Tooth wear sheds light on the feeding habits of ancient elephant relatives
How can we ever know what ancient animals ate? For the first time, the changing diets of elephants in the last two million years in China have been reconstructed, using a technique based on analysis of the surface textures of their teeth.
|Interpretive illustration of proboscidean feeding ecology in the Late Pleistocene of southern China. Elephas (left) |
incoporates more graze in its diet; whereas Stegodon (right) is an obligate browser of fresh shoots and leaves
[Credit: Nicola Heath]
Today, elephants live only in remote, tropical parts of Africa and southern Asia, but before the Ice Ages they were widespread.
As his undergraduate research project, Zhang Hanwen, MSci Palaeontology and Evolution graduate and now PhD student at the University of Bristol, undertook cutting-edge analysis of fossilised elephant teeth from China.
In a collaboration with the University of Leicester, and the Institute of Vertebrate Paleontology and Paleoanthropology in Beijing, where the fossilised teeth are curated, Hanwen sampled 27 teeth for tiny wear patterns called microwear.
"We are talking huge, brick-sized molars here – the largest of any animal," said Hanwen, "but the signs of tooth wear are tiny, down to thousandths of a millimetre. However, these microscopic surface textures can tell us whether they were eating grass or leaves."
Hanwen took peels of the fossilised teeth in China, using high-grade dental moulding materials, and captured the 3-D surface textures under a digital microscope at the University of Leicester. The textures were quantified and analysed to identify what the elephants were eating in the days and weeks before they died.
By comparing the results with information from modern ruminants (deer, antelopes and oxen) of known diet, the study concluded two extinct elephants from Southern China – Sinomastodon and Stegodon – were primarily browsing on leaves. The third, Elephas, which includes the modern Asian elephants, shows much more catholic feeding habit, incorporating both grazing and browsing.
"It's wonderful that we can identify diets of any fossil mammal with confidence now," said Professor Christine Janis, from the University of Bristol, one of Hanwen's PhD supervisors and a leading expert on the evolution of herbivorous mammals.
"This is based on the fact that the microwear textures produced by different kinds of plant material are comparable across unrelated animals."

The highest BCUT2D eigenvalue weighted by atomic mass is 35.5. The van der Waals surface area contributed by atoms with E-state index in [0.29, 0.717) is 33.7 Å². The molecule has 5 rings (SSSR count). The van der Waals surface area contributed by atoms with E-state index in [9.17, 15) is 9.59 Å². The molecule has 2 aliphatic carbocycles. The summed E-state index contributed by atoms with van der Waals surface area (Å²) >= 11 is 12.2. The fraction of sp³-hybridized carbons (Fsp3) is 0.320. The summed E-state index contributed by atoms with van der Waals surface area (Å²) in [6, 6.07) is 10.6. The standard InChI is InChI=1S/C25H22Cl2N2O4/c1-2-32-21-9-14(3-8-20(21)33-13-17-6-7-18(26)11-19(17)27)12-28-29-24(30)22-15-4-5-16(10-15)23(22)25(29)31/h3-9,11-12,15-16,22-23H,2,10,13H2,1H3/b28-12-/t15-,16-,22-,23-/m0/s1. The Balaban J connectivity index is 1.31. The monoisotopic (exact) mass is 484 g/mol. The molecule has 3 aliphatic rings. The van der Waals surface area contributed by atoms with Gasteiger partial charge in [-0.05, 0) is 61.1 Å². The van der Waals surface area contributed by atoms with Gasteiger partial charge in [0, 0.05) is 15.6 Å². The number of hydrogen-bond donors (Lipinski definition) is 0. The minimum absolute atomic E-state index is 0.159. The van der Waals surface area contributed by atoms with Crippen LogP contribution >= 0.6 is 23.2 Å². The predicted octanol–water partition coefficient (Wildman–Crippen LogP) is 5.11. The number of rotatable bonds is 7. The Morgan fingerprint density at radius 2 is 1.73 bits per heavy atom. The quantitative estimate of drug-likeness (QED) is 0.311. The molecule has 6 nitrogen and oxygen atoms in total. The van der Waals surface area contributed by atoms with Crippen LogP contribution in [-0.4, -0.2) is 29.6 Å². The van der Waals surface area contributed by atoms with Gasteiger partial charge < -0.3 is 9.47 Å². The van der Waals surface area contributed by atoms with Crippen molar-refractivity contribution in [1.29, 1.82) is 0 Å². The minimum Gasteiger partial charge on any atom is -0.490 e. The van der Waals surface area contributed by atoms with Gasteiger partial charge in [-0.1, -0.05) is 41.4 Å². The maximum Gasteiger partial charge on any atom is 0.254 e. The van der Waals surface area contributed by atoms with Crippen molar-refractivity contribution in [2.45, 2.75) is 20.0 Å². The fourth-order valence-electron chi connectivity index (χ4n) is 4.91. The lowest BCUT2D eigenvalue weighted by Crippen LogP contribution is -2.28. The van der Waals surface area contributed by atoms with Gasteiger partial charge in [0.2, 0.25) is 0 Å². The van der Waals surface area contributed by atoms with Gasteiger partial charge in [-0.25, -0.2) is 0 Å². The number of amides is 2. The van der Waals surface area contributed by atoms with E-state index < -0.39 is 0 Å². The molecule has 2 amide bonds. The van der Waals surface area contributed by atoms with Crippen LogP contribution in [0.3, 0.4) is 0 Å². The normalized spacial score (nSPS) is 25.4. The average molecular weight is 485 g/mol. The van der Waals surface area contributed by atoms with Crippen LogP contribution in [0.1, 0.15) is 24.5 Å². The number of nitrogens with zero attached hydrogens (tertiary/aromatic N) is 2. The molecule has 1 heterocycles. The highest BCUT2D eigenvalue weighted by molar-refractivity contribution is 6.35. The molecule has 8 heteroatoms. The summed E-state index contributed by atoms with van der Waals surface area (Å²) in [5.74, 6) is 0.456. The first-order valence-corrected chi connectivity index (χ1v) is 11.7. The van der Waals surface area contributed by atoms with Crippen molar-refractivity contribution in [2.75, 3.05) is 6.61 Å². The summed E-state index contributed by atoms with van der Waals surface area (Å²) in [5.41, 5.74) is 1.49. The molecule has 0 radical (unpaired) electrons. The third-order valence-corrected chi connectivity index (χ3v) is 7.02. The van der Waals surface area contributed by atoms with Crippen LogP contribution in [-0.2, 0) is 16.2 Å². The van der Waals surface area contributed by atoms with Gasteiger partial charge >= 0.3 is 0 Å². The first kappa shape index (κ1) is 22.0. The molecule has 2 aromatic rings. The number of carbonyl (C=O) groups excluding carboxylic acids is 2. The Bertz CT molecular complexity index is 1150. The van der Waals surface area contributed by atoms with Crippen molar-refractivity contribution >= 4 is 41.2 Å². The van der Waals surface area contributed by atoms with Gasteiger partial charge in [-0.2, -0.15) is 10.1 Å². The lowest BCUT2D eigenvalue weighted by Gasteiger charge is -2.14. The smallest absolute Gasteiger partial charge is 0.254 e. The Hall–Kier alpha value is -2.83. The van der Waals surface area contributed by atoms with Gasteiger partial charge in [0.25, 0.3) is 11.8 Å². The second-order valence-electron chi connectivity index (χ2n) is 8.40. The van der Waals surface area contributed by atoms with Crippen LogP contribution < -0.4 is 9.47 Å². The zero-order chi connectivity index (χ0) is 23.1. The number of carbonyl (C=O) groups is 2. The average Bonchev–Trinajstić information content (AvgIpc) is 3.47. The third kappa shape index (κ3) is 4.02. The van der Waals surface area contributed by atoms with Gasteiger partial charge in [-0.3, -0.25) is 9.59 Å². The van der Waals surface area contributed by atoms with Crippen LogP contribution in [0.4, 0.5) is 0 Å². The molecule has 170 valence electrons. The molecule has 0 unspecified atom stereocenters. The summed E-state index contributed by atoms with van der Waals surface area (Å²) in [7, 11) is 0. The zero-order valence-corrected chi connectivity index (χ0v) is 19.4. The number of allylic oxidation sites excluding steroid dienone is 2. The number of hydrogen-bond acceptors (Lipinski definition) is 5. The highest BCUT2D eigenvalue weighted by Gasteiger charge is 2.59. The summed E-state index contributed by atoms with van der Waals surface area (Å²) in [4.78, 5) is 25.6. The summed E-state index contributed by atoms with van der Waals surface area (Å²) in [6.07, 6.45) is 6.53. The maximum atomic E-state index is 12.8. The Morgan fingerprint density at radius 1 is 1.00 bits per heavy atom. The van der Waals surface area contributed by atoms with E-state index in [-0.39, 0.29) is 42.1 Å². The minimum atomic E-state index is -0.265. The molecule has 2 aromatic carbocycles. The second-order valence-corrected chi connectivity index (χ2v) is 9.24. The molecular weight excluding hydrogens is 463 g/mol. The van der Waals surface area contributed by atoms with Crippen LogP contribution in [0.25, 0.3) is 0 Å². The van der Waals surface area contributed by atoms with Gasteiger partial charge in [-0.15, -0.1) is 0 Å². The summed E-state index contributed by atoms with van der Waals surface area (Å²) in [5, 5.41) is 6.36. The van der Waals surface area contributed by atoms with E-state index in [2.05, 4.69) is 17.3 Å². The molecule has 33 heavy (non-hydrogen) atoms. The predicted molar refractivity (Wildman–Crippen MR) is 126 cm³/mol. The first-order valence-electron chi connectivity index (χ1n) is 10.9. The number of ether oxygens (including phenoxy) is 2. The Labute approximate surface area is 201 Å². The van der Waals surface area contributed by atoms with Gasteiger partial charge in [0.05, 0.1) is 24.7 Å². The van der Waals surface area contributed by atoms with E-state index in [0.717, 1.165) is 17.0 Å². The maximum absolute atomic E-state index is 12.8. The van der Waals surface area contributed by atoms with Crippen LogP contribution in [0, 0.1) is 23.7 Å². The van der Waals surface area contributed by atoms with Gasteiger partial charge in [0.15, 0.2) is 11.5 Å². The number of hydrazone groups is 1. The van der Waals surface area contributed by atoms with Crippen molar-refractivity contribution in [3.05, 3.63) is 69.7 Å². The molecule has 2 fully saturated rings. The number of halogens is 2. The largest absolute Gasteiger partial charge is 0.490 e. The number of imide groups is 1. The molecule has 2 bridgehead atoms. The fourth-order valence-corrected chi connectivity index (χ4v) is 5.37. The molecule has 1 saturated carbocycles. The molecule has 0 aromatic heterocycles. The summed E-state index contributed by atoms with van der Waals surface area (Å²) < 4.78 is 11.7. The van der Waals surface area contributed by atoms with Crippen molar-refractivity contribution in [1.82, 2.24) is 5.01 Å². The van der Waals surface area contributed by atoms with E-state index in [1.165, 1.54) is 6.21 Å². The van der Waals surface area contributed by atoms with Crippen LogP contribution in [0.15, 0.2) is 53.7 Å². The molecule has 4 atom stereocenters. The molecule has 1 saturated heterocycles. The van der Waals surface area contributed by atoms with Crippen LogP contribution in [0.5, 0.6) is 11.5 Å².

"This method for identifying diet relies on high-quality 3-D surface data and analysis," said Professor Mark Purnell, of the University of Leicester, another co-supervisor of Hanwen's.
"It removes the subjectivity of trying to quantify microwear textures by identifying and counting scratches and pits in 2D microscopic images."
Sinomastodon and Stegodon coexisted in Southern China between 2.6 and one million years ago, but Sinomastodon then became extinct and left Stegodon to become the dominant elephant of Southern China for the remainder of the Pleistocene, the time of the great Ice Ages.
"The fossil pollen record, and recently-excavated mammal fossil assemblages from various karst cave sites near the Chinese-Vietnamese border, suggest a prolonged, fluctuating period of environmental deterioration around this time," Hanwen explained.
He added: "Forests were on the decline, alongside many of the more archaic mammal species that inhabited them. The highly evolved molars of Stegodon, with multiple enamel ridges, might have allowed it to browse on its preferred foliage in a more efficient way, thus outcompeting Sinomastodon, which preferred the same diet, but had less sophisticated molars consisting of large, blunt, conical cusps."
On the other hand, the new study also suggests that Stegodon and Elephas subsequently coexisted for long periods in Southern China by eating different things. Stegodon remained a specialist foliage feeder whereas Elephas was more of a generalist, consuming a wider variety of vegetation.
Stegodon became extinct at around 11,000 years ago, at the end of the Pleistocene, coinciding with the worldwide disappearance of large mammal species at this time, including the iconic woolly mammoths, giant deers and sabretoothed cats. The Asian elephant survived in Southern China into historical times.
Source: University of Bristol [July 28, 2016]